The job approval ratings for Virginia Gov. Bob McDonnell and the Republican-controlled state Legislature have dropped because of new laws making it easier to buy handguns and harder for women to get an abortion. According to a new Quinnipiac University poll released Wednesday, 53 percent of voters still approve of McDonnell, but that is down from 58 percent in early February.
The finding marked the lowest performance rating for the Republican — who is often talked about as a possible vice presidential candidate — since June of last year when his support was above 60 percent.
Meanwhile, only 38 percent of the 1,034 registered voters surveyed March 13 to March 18 approve of the job the GOP-controlled legislature is doing, marking the first time Virginia lawmakers have received an overall negative grade in the history of the poll.
According to Quinnipiac polling officials, the drop in performance ratings can be directly attributed to Republican-sponsored bills: One requiring an ultrasound before an abortion can be performed and another lifting the one-gun-a-month limit on handgun purchases. McDonnell signed both into law.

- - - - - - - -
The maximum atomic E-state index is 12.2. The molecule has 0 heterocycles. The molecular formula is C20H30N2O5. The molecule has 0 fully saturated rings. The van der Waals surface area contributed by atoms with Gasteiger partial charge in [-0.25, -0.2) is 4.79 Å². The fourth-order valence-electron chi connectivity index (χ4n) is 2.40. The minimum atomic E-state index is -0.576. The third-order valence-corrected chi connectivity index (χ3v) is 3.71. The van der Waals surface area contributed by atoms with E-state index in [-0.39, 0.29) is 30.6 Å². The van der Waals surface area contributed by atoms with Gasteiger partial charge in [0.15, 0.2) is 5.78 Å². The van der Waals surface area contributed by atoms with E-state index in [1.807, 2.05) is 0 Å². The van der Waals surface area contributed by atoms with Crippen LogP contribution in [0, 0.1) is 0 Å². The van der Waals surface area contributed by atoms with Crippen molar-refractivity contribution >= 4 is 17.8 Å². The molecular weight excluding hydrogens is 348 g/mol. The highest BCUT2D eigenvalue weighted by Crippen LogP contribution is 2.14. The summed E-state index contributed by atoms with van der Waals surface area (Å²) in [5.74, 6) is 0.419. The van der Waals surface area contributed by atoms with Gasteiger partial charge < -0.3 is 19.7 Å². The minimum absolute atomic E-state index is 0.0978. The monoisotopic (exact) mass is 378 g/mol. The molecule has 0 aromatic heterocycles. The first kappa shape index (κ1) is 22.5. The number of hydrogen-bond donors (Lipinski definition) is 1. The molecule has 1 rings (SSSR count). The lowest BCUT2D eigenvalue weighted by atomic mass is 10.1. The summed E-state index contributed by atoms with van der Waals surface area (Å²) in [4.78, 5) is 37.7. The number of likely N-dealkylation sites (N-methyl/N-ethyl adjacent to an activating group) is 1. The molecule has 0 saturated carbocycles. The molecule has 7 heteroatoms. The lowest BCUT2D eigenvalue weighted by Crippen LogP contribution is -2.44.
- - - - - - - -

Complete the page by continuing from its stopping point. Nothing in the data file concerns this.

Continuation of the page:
“The controversy over the ultrasound and handgun bills would be a logical explanation for the decline in [McDonnell’s] approval rating, which had been above 60 percent for much of last year,” said Peter Brown, assistant director of the Quinnipiac University Polling Institute.
Both were controversial measures that led to public protests at the state Capitol in Richmond.
The poll found that 52 percent of those surveyed disagree with the new law requiring women seeking an abortion to have an ultrasound, while 72 percent of those polled said government should not make any laws that try to convince women to change their minds about abortion.
On the gun issue, 53 percent of the voters surveyed said they prefer the old law that limits the purchase of handguns to one a month. The new one has no limits.
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